To be honest, I wasn’t sure what I thought once the credits started rolling on Jordan (NOICE) Peele’s latest film “Us“. My wife and I were speechless. There was just so much to process and discuss. Upon your first viewing, you’re more than likely going to have a ton of questions as well. Usually, I can give a verdict on whether or not I liked a film pretty much the minute it ends. It’s essentially a thumbs up or down from me. The difference with Us is that it grows on you long after it’s over. You start to think about it and process it and appreciate it more and more until it buries itself deep in your conscious.
Us introduces… us to the Wilson’s, who consists of mother Adelaide (Lupita Nyong’o), father Gabe (Winston Duke) and their son Jason (Evan Alex) and daughter Zora (Shahadi Wright Joseph). The Wilson’s are just your typical family who can joke around with each other. They’re extremely likable and easy to relate to. It isn’t long though before their family getaway is interrupted and takes a dark turn when they’re confronted by their dopplegangers or “Tethered“, as the film refers to them. These more feral versions of themselves want to break away from their other half, which usually ends with buckets of blood spilled on nice white carpets. You grow to love the Wilson’s over the course of the film and really care about what happens to them. You’re really rooting for them to get out of this situation alive as it continues to escalate.
What I found great about Us is that it begins as a home invasion movie and quickly changes gears into something much bigger than I anticipated. Each set piece ratchets up the intensity, continuing to keep you on the edge of your seat even after the violence spills out onto the streets or deep in the tunnels below the city. The story has many twists and turns that are well done but the film almost collapses on itself when the story reaches its climax, simply because it tries to explain something that could have been left ambiguous. Sometimes things are just better left a mystery. Being confronted by someone that looks just like you and wants to murder you is enough. No need for an explanation.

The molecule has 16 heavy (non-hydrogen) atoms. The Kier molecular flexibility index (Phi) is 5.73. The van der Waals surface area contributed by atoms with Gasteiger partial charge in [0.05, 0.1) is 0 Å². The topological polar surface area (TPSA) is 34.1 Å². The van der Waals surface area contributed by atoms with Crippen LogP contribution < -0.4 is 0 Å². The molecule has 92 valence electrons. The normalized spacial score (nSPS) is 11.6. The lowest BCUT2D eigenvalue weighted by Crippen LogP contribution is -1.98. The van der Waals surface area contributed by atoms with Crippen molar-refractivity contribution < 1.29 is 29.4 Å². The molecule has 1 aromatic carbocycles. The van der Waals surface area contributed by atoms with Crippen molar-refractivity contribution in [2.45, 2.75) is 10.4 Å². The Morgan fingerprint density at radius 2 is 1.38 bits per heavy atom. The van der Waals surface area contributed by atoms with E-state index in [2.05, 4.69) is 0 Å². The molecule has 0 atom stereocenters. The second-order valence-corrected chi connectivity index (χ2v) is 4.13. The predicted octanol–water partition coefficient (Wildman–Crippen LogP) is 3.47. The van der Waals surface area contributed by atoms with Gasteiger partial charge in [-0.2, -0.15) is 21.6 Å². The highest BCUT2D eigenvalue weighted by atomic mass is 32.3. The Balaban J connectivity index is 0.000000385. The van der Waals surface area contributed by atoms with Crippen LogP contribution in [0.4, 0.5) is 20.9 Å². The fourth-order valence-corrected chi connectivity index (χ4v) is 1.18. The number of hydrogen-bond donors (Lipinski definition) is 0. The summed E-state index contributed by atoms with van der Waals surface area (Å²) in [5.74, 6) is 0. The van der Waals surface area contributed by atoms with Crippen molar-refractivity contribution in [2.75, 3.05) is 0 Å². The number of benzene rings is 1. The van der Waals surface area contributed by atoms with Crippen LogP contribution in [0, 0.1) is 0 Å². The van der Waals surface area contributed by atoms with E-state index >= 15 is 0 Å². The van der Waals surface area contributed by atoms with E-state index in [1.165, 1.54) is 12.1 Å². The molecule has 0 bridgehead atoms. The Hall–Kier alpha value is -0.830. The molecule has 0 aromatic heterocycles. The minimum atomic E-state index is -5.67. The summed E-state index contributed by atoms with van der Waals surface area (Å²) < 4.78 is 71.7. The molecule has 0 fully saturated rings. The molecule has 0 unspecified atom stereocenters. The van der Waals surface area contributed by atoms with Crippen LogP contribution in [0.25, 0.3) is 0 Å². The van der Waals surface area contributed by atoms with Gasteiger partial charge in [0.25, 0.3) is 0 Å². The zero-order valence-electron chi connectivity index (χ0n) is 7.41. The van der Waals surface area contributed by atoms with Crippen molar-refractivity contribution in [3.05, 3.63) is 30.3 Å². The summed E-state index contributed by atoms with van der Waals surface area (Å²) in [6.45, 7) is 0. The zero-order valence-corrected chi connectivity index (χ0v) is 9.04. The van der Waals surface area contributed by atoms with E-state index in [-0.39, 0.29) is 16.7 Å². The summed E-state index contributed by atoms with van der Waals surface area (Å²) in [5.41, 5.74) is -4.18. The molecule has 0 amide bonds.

The actors are all fantastic, considering they have to play two completely different versions of themselves. It’s a testament to their acting skills, especially the children. Jason is a cute and lovable kid who likes to wear a mask but his double wears a mask and crawls around on all fours like an animal and purrs when he is pet. He also has a thing for fire. Us definitely pushes these actors to find their dark side. While all of the “Tethered” versions of themselves communicate with grunts and screams, Adelaide’s is able to speak in this strained, whisper of a voice. It’s unnerving and Lupito does a great job of juggling these two very different characters. Elisabeth Moss is also a stand out as the friend next door and her Tethered is downright creepy when she makes her arrival.
The only thing I found jarring about Us was the sense of humor that plays out during the movie. Gabe has some great moments and provides most of the laughs, but sometimes they feel out of place. What these characters are going through is nothing short of life changing and traumatic, yet they have the time to argue about who should be driving the car based on how many kills each of them have. Sure, it’s funny and lends a bit of levity to the carnage that just took place beforehand, but it really takes you out of the moment when you should be absolutely terrified and fearing for these characters lives.
Despite some minor grievances I had, Jordan Peele continues to make waves in the horror genre with his terrifying and original stories. He has mentioned he would love to make a movie based on the beloved animated kids show Gargoyles, which I’m all for, but I’m excited to see what kind of messed up world he takes us to next. Us is weird, funny, violent, and intense. It’s great. – NVJ